Synopses & Reviews
A stirring and passionate defense of the central importance of public education to American democracy, vividly illustrating how the forces of reaction are chipping away at a constitutional right.
We are in the midst of a full-scale attack on our nation's commitment to public education. From funding, to vouchers, to charter schools, public education policy has become a political football, rather than a means of fulfilling the most basic obligation of government to its citizens.
As Derek W. Black vividly illustrates, this assault threatens not just public education, but democracy itself. Black offers both an illuminating history of our nation's establishment of a constitutional right to education, and a trenchant analysis of how such a right is being undermined today. He looks at education history with a wide view, describing both periods when our democracy has been strengthened-when the commitment to public education has been strongest-and weakened, when such a commitment has been lacking. And today, such a commitment is sorely lacking.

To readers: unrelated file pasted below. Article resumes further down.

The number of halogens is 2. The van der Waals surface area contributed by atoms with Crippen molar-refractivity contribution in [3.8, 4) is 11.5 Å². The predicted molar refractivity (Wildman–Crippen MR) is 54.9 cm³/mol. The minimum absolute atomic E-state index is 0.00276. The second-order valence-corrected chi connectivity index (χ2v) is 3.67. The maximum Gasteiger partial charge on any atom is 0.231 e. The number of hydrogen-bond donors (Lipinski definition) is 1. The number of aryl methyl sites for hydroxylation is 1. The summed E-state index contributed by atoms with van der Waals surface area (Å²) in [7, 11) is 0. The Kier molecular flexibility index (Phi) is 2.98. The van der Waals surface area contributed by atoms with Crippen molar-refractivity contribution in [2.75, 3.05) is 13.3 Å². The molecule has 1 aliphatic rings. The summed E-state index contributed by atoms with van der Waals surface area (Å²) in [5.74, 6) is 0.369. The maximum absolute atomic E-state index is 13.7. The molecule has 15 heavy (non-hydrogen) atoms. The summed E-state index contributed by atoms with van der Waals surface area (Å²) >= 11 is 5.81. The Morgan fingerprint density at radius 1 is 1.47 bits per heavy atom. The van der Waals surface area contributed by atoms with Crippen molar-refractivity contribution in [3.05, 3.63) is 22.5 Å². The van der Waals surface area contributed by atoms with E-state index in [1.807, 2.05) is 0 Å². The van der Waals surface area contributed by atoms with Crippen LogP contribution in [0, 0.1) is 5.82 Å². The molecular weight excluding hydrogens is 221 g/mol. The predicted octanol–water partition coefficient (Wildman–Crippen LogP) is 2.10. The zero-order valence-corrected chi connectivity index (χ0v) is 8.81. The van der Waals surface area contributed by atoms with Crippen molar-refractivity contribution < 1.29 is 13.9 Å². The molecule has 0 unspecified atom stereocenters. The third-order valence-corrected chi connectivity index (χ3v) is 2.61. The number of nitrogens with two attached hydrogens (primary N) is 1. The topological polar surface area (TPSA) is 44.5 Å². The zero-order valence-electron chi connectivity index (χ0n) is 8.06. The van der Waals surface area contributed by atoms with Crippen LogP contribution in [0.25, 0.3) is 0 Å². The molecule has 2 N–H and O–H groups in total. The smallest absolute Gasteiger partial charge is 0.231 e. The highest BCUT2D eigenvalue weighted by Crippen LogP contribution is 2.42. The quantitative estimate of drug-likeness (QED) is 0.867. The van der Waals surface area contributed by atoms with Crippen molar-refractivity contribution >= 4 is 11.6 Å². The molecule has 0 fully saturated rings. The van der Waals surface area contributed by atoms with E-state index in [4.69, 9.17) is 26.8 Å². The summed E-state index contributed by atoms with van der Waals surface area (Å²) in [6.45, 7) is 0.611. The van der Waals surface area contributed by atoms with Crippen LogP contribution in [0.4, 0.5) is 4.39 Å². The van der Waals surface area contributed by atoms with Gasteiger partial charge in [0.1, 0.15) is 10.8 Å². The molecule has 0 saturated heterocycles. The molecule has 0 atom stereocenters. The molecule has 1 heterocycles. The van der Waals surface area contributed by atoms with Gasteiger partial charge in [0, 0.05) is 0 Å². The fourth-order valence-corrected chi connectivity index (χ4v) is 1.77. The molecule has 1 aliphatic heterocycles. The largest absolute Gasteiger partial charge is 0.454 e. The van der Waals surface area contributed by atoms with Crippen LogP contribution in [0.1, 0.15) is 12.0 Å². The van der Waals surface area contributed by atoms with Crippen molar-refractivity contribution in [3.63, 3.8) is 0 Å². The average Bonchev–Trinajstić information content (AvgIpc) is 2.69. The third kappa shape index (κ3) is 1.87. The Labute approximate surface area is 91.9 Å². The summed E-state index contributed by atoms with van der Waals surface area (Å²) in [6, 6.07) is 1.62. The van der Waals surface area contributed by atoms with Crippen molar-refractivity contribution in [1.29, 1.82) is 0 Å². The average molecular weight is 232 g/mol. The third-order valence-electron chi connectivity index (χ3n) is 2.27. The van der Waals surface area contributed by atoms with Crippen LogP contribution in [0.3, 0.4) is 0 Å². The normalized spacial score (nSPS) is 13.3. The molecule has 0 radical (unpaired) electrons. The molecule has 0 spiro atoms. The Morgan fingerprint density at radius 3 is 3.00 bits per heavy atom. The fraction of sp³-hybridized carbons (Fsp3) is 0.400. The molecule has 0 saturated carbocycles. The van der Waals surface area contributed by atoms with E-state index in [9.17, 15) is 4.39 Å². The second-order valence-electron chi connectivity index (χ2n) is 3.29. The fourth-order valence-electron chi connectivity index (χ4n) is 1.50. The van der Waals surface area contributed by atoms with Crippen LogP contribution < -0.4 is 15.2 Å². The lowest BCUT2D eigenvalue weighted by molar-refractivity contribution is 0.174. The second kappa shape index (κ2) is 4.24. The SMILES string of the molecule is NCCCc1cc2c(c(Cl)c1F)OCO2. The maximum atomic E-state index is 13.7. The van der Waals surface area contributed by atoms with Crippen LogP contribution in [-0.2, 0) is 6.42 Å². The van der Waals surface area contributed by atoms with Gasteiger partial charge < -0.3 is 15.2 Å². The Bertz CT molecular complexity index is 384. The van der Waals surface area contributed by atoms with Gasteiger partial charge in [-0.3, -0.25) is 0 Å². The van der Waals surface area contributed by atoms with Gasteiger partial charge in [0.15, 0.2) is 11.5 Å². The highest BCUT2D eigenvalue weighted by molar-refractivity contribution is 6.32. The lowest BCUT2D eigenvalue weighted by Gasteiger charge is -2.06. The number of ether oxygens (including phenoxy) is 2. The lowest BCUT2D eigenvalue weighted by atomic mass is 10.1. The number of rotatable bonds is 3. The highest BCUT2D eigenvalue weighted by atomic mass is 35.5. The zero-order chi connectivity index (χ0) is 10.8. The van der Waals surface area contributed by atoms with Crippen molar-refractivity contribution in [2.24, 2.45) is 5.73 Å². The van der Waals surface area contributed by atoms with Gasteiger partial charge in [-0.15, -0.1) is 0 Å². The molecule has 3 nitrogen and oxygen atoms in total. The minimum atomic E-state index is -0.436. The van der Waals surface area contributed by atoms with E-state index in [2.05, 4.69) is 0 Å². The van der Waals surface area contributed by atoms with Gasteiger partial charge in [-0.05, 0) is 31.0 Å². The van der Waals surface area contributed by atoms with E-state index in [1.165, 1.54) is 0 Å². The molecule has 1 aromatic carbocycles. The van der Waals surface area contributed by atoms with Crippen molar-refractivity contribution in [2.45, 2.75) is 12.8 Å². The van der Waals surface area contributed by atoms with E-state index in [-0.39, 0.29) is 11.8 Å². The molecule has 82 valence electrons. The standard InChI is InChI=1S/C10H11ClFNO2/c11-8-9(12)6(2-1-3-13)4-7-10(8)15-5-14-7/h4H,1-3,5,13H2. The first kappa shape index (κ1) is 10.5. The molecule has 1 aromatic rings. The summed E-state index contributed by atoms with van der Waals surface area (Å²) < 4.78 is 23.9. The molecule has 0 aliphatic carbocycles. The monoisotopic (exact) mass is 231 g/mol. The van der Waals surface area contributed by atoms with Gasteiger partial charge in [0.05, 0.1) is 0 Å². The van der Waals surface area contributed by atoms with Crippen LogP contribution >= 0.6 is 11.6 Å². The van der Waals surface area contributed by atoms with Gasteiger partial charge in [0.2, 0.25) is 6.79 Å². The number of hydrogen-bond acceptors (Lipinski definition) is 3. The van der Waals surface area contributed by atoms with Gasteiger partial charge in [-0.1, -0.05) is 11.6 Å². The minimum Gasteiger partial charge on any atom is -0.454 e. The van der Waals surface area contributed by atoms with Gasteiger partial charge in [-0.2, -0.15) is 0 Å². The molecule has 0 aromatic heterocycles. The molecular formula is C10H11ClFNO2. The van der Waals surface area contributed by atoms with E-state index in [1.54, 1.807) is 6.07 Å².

Schoolhouse Burning shows what is at stake: not just the right to public education as guaranteed by the constitution, but an erosion of democratic norms.
The full-scale assault on public education threatens not just public education but American democracy itself
Public education as we know it is in trouble. Derek W. Black, a legal scholar and tenacious advocate, shows how major democratic and constitutional developments are intimately linked to the expansion of public education throughout American history. Schoolhouse Burning is grounded in pathbreaking, original research into how the nation, in its infancy, built itself around public education and, following the Civil War, enshrined education as a constitutional right that forever changed the trajectory of our democracy. Public education, alongside the right to vote, was the cornerstone of the recovery of the war-torn nation.
Today's current schooling trends--the declining commitment to properly fund public education and the well-financed political agenda to expand vouchers and charter schools--present a major assault on the democratic norms that public education represents and risk undermining one of the unique accomplishments of American society.